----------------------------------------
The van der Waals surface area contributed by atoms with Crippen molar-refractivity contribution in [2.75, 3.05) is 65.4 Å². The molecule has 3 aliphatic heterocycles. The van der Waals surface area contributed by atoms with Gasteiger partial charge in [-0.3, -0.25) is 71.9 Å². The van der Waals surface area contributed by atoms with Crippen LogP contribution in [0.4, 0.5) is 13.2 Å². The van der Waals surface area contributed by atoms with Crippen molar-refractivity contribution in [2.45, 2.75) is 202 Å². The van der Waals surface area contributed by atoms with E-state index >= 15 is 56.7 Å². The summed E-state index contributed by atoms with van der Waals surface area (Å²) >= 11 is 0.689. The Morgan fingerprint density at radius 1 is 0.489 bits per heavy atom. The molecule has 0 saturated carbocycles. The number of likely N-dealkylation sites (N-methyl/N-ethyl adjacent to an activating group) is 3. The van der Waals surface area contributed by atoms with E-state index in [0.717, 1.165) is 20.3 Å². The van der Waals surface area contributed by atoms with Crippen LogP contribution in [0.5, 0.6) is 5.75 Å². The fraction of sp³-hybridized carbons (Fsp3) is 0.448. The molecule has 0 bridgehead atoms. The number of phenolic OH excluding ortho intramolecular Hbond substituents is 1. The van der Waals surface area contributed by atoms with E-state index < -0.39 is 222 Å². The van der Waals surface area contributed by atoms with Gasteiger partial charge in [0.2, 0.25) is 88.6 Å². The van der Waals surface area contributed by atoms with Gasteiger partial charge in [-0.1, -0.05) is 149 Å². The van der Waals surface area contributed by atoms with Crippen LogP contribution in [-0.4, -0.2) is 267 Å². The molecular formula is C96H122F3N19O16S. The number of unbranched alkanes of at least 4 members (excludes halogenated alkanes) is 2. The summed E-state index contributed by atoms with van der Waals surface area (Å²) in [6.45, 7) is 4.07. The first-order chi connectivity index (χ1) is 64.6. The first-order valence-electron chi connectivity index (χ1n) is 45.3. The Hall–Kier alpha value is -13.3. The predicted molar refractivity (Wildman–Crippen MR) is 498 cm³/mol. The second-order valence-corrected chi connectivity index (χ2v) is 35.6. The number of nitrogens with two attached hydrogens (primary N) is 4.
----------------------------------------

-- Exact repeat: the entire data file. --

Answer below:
The van der Waals surface area contributed by atoms with Crippen molar-refractivity contribution in [2.75, 3.05) is 65.4 Å². The molecule has 3 aliphatic heterocycles. The van der Waals surface area contributed by atoms with Gasteiger partial charge in [-0.3, -0.25) is 71.9 Å². The van der Waals surface area contributed by atoms with Crippen LogP contribution in [0.4, 0.5) is 13.2 Å². The van der Waals surface area contributed by atoms with Crippen molar-refractivity contribution in [2.45, 2.75) is 202 Å². The van der Waals surface area contributed by atoms with E-state index >= 15 is 56.7 Å². The summed E-state index contributed by atoms with van der Waals surface area (Å²) >= 11 is 0.689. The Morgan fingerprint density at radius 1 is 0.489 bits per heavy atom. The molecule has 0 saturated carbocycles. The number of likely N-dealkylation sites (N-methyl/N-ethyl adjacent to an activating group) is 3. The van der Waals surface area contributed by atoms with E-state index in [0.717, 1.165) is 20.3 Å². The van der Waals surface area contributed by atoms with Crippen LogP contribution in [0.5, 0.6) is 5.75 Å². The fraction of sp³-hybridized carbons (Fsp3) is 0.448. The molecule has 0 bridgehead atoms. The number of phenolic OH excluding ortho intramolecular Hbond substituents is 1. The van der Waals surface area contributed by atoms with E-state index < -0.39 is 222 Å². The van der Waals surface area contributed by atoms with Gasteiger partial charge in [0.2, 0.25) is 88.6 Å². The van der Waals surface area contributed by atoms with Gasteiger partial charge in [-0.1, -0.05) is 149 Å². The van der Waals surface area contributed by atoms with Crippen LogP contribution in [-0.4, -0.2) is 267 Å². The molecular formula is C96H122F3N19O16S. The number of unbranched alkanes of at least 4 members (excludes halogenated alkanes) is 2. The summed E-state index contributed by atoms with van der Waals surface area (Å²) in [6.45, 7) is 4.07. The first-order chi connectivity index (χ1) is 64.6. The first-order valence-electron chi connectivity index (χ1n) is 45.3. The Hall–Kier alpha value is -13.3. The predicted molar refractivity (Wildman–Crippen MR) is 498 cm³/mol. The second-order valence-corrected chi connectivity index (χ2v) is 35.6. The number of nitrogens with two attached hydrogens (primary N) is 4.